So GEReCo is definitely right in promoting and developing deeper and broader links with the wider discipline (along with the RGS-IBG and GA). But the particular strength of GEReCo must be to examine the school curriculum implications – because of course, as Zongyi Deng[5] points out in his most recent paper, what is taught in school, even under the banner of that frequently misappropriated term ‘powerful knowledge’, is not just influenced by developments in the discipline. He makes a call for continued conceptual research on knowledge, how content selections are made and the role of teachers in curriculum making – in a manner that is not ‘above’ politics but neither is unaware of social, cultural, environmental and political contexts in which we live. It is for example noteworthy the surge of interest in issues of race and racism in society that has followed the resurgence of Black Lives Matter, and a growing number of individuals and groups are now thinking hard about how school geography must respond. It also is a matter of record the step change in popular understanding of the climate emergency and its differential effects around the world, including within the British Isles. Furthermore, Brexit has resulted in a political dynamic that requires recalibration of the UK’s relationship with Europe and the rest of the world – which clearly risks the very existence of the UK in its current form.  These are all epochal issues, and it is interesting how reluctant educationist in general seem to be in confronting the question of what appropriate educational responses should be. Guy Claxton’s riveting new read on the ‘future of teaching’[6], for example, barely mentions such issues and neither does Debra Kidd’s ‘curriculum of hope’[7] whilst acknowledging we live in ‘trying times’.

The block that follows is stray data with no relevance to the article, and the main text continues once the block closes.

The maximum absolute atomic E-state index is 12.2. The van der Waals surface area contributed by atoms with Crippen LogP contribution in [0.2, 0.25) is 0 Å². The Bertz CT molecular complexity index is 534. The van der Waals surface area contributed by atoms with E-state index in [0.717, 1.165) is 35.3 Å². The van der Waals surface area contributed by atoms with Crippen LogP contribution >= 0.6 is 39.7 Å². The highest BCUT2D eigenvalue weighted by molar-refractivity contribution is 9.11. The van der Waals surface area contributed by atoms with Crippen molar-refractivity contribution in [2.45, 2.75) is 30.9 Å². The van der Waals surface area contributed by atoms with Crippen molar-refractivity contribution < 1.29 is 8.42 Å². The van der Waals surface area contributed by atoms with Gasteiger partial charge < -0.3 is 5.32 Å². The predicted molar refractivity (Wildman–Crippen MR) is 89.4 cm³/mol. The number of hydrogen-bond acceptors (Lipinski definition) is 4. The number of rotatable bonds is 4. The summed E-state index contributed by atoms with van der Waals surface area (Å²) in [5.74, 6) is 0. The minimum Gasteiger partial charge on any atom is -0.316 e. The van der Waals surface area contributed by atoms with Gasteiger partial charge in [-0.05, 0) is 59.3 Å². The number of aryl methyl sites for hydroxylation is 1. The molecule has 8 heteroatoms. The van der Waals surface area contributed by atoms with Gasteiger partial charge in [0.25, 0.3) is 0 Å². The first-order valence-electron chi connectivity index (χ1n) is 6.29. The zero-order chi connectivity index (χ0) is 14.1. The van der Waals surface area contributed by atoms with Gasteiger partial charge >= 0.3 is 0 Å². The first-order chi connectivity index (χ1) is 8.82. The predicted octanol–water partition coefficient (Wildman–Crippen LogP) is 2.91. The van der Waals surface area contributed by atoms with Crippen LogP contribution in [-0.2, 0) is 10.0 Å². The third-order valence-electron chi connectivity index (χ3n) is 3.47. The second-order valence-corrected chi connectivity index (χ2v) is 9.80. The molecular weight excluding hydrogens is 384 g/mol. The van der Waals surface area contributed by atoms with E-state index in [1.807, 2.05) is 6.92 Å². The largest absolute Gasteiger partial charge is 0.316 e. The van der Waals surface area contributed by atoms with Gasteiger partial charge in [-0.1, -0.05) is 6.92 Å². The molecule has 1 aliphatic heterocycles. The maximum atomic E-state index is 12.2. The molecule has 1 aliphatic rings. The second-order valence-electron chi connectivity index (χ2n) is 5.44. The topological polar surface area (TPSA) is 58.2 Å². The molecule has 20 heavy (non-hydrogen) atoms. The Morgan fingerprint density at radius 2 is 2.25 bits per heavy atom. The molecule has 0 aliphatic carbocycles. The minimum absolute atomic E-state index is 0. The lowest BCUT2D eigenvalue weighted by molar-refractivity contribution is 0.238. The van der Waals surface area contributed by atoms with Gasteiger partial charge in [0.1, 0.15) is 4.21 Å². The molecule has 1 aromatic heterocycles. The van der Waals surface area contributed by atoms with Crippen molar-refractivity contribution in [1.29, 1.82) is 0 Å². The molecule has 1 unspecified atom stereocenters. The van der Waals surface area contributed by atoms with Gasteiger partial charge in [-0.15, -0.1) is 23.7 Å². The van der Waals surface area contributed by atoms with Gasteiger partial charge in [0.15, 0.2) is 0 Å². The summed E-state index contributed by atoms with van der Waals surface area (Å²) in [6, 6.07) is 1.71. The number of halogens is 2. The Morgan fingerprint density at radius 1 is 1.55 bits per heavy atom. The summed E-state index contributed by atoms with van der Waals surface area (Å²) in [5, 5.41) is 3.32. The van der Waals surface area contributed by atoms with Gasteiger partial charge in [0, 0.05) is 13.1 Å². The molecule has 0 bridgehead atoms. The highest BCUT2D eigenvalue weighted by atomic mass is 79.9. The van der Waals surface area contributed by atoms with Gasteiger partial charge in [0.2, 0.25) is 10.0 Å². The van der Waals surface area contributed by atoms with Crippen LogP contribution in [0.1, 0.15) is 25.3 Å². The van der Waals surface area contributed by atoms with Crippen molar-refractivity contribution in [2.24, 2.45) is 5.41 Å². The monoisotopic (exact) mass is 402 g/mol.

Deng calls for empirical work on the curriculum and in geography this could – should maybe – address those matters alluded to in the previous paragraph. Easier said than done perhaps. But now is surely the time. It might therefore be appropriate for readers to use the comment box to make their own suggestions regarding this call. Comments might then take the form the basis of a further blog post – also taking into account gaps and silences noted in the Ofsted review of research in geography.[8]

[1] All these quoted words are from


[3] Morgan, J., Hoadley, U. and Horden, J. (2019) On the politics and ambition of the ‘turn’: unpacking the relations between Future 1 and Future 3. Curriculum Journal, 30 (2) DOI:10.1080/09585176.2019.1575254


[5] Deng, Z. (2021) Powerful knowledge, transformations and Didaktik/curriculum thinking, British Educational Research Journal  DOI: 10.1002/berj.3748

[6] Claxton, G. (2021) The Future of Teaching – and the myths that hold it back. Abingdon: Routledge.

[7] Kidd, D. (2020) A curriculum of Hope. Independent Thinking Press.